Almost everyone has allergies. Some of these allergies can be more contagious than others and some can be more rare to get. There are many allergies people have and they are all for different reasons. Here will be about peanut allergies.
Signs of the allergic reaction
- Tingling or itching in the mouth
- Hives, itching or eczema
- Swelling of the lips, face, tongue and throat, or other parts of the body
- Wheezing, nasal congestion or trouble breathing
- Abdominal pain, diarrhea, nausea or vomiting
- Dizziness, feeling light headed or fainting
How you might get it
The most common cause of peanut allergy is eating peanuts or peanut-containing foods. Sometimes direct skin contact with peanuts can trigger an allergic reaction.
This is the unintended introduction of peanuts into a product. It’s generally the result of a food being exposed to peanuts during processing or handling.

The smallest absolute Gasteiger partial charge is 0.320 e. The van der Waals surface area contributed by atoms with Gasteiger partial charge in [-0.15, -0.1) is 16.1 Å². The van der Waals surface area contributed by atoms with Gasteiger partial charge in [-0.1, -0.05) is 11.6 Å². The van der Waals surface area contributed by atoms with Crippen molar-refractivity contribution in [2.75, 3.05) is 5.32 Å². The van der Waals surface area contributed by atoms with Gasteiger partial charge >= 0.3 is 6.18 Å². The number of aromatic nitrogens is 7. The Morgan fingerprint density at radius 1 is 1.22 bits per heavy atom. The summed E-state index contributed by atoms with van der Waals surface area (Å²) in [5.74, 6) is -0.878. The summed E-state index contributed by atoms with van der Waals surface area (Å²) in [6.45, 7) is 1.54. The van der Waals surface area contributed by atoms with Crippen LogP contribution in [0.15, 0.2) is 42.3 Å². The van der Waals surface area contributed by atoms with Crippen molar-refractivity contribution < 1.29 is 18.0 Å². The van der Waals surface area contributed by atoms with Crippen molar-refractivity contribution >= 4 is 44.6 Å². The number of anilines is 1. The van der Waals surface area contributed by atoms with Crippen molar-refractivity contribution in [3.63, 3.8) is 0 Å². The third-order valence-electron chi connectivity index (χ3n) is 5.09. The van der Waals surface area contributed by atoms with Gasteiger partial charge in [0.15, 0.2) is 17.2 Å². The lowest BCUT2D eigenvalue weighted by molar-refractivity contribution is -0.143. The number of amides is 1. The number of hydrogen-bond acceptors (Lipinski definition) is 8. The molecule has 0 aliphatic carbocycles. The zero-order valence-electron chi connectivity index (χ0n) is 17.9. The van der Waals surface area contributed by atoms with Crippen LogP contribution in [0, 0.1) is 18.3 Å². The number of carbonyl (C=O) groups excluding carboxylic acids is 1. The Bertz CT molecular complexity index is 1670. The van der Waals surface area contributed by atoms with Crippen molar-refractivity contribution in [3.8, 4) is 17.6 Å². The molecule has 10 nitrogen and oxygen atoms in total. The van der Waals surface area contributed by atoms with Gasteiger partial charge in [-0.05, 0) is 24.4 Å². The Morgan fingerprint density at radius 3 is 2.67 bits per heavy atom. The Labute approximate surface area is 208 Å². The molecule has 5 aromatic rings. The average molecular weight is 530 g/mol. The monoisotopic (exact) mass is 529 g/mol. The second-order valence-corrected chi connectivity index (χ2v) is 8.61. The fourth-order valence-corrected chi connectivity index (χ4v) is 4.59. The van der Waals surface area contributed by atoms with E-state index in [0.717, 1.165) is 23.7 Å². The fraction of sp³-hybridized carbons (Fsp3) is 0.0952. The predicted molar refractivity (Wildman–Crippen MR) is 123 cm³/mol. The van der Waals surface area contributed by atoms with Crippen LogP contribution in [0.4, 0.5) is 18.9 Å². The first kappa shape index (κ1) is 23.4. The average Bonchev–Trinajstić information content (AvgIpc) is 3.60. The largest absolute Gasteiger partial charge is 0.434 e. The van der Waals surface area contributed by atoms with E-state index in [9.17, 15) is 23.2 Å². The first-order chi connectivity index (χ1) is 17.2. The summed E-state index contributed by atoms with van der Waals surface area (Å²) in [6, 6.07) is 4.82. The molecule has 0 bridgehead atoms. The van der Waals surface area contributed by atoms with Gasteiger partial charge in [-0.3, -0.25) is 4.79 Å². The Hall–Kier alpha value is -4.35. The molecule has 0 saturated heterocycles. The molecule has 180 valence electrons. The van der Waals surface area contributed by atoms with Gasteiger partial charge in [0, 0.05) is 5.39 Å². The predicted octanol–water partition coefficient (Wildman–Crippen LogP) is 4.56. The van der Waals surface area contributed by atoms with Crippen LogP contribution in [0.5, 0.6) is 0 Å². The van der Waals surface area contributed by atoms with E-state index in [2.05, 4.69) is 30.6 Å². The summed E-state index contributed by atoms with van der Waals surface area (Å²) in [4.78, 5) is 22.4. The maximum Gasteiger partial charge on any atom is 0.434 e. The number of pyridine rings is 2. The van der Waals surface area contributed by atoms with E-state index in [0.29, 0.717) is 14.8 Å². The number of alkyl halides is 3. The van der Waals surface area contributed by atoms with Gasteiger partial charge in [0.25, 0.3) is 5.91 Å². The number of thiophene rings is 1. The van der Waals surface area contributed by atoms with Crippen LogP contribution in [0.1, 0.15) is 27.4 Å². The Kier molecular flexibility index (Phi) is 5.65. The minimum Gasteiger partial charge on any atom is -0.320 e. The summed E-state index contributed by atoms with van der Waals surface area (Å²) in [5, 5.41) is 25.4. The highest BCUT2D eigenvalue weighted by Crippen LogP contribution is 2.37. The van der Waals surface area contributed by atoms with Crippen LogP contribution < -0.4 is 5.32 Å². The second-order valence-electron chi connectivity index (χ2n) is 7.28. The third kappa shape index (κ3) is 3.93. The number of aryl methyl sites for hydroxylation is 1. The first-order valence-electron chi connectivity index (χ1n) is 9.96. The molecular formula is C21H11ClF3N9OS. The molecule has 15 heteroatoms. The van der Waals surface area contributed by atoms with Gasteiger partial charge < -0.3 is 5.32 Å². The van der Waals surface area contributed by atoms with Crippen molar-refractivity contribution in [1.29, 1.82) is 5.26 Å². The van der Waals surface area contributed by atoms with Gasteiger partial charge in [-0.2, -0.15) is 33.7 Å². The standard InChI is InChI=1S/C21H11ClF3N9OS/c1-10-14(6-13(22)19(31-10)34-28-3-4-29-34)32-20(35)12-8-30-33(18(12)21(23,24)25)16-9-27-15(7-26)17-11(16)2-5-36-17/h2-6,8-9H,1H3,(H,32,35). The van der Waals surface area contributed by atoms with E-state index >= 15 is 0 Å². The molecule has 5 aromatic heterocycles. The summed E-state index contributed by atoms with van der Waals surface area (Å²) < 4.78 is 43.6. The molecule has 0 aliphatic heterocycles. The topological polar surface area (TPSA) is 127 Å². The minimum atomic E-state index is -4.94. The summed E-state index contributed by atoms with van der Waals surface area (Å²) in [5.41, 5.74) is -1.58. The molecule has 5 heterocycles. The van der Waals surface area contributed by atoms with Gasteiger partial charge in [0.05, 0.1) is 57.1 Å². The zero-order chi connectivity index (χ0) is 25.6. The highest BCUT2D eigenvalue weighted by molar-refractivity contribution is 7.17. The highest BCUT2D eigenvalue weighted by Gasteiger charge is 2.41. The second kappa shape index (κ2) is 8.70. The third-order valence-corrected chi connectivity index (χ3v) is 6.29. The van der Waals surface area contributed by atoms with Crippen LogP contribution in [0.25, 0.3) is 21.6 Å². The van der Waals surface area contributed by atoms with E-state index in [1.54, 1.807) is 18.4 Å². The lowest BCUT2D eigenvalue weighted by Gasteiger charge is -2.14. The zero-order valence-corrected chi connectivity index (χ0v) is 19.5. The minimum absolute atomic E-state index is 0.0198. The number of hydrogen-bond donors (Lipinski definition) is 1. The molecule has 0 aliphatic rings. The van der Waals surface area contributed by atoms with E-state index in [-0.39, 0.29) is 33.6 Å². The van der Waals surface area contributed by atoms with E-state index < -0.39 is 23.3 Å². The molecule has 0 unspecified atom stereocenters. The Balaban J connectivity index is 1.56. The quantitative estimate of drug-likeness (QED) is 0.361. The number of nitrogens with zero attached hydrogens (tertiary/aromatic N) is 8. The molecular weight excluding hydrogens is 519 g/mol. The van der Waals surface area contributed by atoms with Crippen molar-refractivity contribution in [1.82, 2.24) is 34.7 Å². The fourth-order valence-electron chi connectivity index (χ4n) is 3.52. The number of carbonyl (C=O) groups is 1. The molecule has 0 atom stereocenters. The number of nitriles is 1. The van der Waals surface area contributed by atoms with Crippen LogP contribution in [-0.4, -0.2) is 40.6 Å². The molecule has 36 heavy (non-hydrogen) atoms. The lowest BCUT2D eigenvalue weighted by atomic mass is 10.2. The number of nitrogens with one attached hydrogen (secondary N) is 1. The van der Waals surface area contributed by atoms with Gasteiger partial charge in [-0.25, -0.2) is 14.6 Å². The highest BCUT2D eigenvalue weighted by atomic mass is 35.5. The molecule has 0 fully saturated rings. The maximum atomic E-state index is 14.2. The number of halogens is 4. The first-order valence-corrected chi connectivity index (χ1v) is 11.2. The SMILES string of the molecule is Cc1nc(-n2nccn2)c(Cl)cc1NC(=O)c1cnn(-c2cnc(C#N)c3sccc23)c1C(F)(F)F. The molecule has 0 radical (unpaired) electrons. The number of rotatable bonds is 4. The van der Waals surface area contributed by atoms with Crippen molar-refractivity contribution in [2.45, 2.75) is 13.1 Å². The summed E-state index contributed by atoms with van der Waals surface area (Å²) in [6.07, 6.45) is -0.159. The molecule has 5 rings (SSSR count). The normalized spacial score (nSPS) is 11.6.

An allergic reaction may occur if you inhale dust or aerosols containing peanuts, from a source such as peanut flour or peanut oil cooking spray.
Food allergies are most common in children, especially toddlers and infants. As you grow older, your digestive system matures, and your body is less likely to react to food that triggers allergies.
Past allergy to peanut
Some children with peanut allergy outgrow it. However, even if you seem to have outgrown peanut allergy, it may recur.
If you’re already allergic to one food, you may be at increased risk of becoming allergic to another. Likewise, having another type of allergy, such as hay fever, increases your risk of having a food allergy.
Family members with allergies
You’re at increased risk of peanut allergy if other allergies, especially other types of food allergies, are common in your family.